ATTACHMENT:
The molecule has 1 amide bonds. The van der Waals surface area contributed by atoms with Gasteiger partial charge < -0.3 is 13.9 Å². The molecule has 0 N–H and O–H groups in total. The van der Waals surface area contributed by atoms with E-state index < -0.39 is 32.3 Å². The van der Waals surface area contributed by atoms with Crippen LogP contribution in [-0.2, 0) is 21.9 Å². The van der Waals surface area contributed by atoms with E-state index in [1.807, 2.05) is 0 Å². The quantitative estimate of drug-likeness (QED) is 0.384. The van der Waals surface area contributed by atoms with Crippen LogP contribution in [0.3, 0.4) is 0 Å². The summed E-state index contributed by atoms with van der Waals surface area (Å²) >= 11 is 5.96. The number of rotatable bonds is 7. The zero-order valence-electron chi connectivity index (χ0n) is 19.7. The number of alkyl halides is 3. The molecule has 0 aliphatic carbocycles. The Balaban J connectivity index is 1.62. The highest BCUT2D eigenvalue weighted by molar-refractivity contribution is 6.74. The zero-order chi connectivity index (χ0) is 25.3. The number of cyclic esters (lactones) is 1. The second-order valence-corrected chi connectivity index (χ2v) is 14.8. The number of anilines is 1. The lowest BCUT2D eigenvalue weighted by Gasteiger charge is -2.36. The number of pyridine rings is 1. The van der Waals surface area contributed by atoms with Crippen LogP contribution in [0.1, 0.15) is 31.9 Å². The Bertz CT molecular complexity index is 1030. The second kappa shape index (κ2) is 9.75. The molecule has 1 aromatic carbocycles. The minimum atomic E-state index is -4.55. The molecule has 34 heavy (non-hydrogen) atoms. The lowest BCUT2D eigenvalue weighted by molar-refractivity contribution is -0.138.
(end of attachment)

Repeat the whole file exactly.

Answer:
The molecule has 1 amide bonds. The van der Waals surface area contributed by atoms with Gasteiger partial charge < -0.3 is 13.9 Å². The molecule has 0 N–H and O–H groups in total. The van der Waals surface area contributed by atoms with E-state index < -0.39 is 32.3 Å². The van der Waals surface area contributed by atoms with Crippen LogP contribution in [-0.2, 0) is 21.9 Å². The van der Waals surface area contributed by atoms with E-state index in [1.807, 2.05) is 0 Å². The quantitative estimate of drug-likeness (QED) is 0.384. The van der Waals surface area contributed by atoms with Crippen LogP contribution in [0.3, 0.4) is 0 Å². The summed E-state index contributed by atoms with van der Waals surface area (Å²) >= 11 is 5.96. The number of rotatable bonds is 7. The zero-order valence-electron chi connectivity index (χ0n) is 19.7. The number of alkyl halides is 3. The molecule has 0 aliphatic carbocycles. The Balaban J connectivity index is 1.62. The highest BCUT2D eigenvalue weighted by molar-refractivity contribution is 6.74. The zero-order chi connectivity index (χ0) is 25.3. The number of cyclic esters (lactones) is 1. The second-order valence-corrected chi connectivity index (χ2v) is 14.8. The number of anilines is 1. The lowest BCUT2D eigenvalue weighted by Gasteiger charge is -2.36. The number of pyridine rings is 1. The van der Waals surface area contributed by atoms with Crippen LogP contribution in [0.1, 0.15) is 31.9 Å². The Bertz CT molecular complexity index is 1030. The second kappa shape index (κ2) is 9.75. The molecule has 1 aromatic carbocycles. The minimum atomic E-state index is -4.55. The molecule has 34 heavy (non-hydrogen) atoms. The lowest BCUT2D eigenvalue weighted by molar-refractivity contribution is -0.138.